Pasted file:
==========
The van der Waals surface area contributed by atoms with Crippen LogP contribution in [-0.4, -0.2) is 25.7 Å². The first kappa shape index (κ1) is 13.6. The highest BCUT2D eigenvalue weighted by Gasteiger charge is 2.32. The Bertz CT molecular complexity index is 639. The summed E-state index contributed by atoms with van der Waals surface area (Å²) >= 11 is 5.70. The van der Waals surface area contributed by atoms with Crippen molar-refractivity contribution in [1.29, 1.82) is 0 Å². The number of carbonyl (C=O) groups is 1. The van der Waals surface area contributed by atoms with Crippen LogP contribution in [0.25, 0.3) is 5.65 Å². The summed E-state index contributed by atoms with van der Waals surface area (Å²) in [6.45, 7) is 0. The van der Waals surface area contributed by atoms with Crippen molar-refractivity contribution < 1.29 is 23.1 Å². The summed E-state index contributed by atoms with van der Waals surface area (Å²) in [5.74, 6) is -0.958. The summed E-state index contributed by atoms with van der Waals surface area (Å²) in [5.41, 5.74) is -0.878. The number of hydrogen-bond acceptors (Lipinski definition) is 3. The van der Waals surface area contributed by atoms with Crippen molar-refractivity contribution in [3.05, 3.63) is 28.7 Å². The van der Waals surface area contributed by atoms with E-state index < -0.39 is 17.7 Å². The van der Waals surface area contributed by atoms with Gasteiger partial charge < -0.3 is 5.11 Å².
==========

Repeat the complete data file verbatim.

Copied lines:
The van der Waals surface area contributed by atoms with Crippen LogP contribution in [-0.4, -0.2) is 25.7 Å². The first kappa shape index (κ1) is 13.6. The highest BCUT2D eigenvalue weighted by Gasteiger charge is 2.32. The Bertz CT molecular complexity index is 639. The summed E-state index contributed by atoms with van der Waals surface area (Å²) >= 11 is 5.70. The van der Waals surface area contributed by atoms with Crippen molar-refractivity contribution in [1.29, 1.82) is 0 Å². The number of carbonyl (C=O) groups is 1. The van der Waals surface area contributed by atoms with Crippen LogP contribution in [0.25, 0.3) is 5.65 Å². The summed E-state index contributed by atoms with van der Waals surface area (Å²) in [6.45, 7) is 0. The van der Waals surface area contributed by atoms with Crippen molar-refractivity contribution < 1.29 is 23.1 Å². The summed E-state index contributed by atoms with van der Waals surface area (Å²) in [5.74, 6) is -0.958. The summed E-state index contributed by atoms with van der Waals surface area (Å²) in [5.41, 5.74) is -0.878. The number of hydrogen-bond acceptors (Lipinski definition) is 3. The van der Waals surface area contributed by atoms with Crippen molar-refractivity contribution in [3.05, 3.63) is 28.7 Å². The van der Waals surface area contributed by atoms with E-state index < -0.39 is 17.7 Å². The van der Waals surface area contributed by atoms with Gasteiger partial charge < -0.3 is 5.11 Å².